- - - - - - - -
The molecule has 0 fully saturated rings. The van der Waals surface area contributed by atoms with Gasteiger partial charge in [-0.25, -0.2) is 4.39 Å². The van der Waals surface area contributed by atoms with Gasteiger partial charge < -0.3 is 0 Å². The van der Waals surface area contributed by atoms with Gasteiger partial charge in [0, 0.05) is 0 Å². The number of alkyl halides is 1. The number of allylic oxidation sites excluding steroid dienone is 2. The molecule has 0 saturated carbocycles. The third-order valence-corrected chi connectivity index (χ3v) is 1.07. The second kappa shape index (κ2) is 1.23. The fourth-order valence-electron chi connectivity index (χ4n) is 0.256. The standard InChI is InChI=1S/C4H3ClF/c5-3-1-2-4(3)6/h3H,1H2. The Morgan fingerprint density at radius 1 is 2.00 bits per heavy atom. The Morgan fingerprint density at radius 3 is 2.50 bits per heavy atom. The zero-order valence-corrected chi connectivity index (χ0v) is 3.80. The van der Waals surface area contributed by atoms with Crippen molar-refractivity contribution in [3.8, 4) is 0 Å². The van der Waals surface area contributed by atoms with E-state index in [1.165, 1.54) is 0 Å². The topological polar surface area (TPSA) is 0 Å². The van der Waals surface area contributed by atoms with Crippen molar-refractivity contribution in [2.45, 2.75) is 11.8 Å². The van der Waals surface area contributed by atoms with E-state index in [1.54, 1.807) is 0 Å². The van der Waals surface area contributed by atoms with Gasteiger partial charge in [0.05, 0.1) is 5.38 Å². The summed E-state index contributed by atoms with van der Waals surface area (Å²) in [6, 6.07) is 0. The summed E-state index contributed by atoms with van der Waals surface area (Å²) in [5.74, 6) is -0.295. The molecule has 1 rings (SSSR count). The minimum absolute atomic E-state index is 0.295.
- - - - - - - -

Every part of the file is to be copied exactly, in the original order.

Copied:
The molecule has 0 fully saturated rings. The van der Waals surface area contributed by atoms with Gasteiger partial charge in [-0.25, -0.2) is 4.39 Å². The van der Waals surface area contributed by atoms with Gasteiger partial charge < -0.3 is 0 Å². The van der Waals surface area contributed by atoms with Gasteiger partial charge in [0, 0.05) is 0 Å². The number of alkyl halides is 1. The number of allylic oxidation sites excluding steroid dienone is 2. The molecule has 0 saturated carbocycles. The third-order valence-corrected chi connectivity index (χ3v) is 1.07. The second kappa shape index (κ2) is 1.23. The fourth-order valence-electron chi connectivity index (χ4n) is 0.256. The standard InChI is InChI=1S/C4H3ClF/c5-3-1-2-4(3)6/h3H,1H2. The Morgan fingerprint density at radius 1 is 2.00 bits per heavy atom. The Morgan fingerprint density at radius 3 is 2.50 bits per heavy atom. The zero-order valence-corrected chi connectivity index (χ0v) is 3.80. The van der Waals surface area contributed by atoms with Crippen molar-refractivity contribution in [3.8, 4) is 0 Å². The van der Waals surface area contributed by atoms with E-state index in [1.165, 1.54) is 0 Å². The topological polar surface area (TPSA) is 0 Å². The van der Waals surface area contributed by atoms with Crippen molar-refractivity contribution in [2.45, 2.75) is 11.8 Å². The van der Waals surface area contributed by atoms with E-state index in [1.54, 1.807) is 0 Å². The van der Waals surface area contributed by atoms with Gasteiger partial charge in [0.05, 0.1) is 5.38 Å². The summed E-state index contributed by atoms with van der Waals surface area (Å²) in [6, 6.07) is 0. The summed E-state index contributed by atoms with van der Waals surface area (Å²) in [5.74, 6) is -0.295. The molecule has 1 rings (SSSR count). The minimum absolute atomic E-state index is 0.295.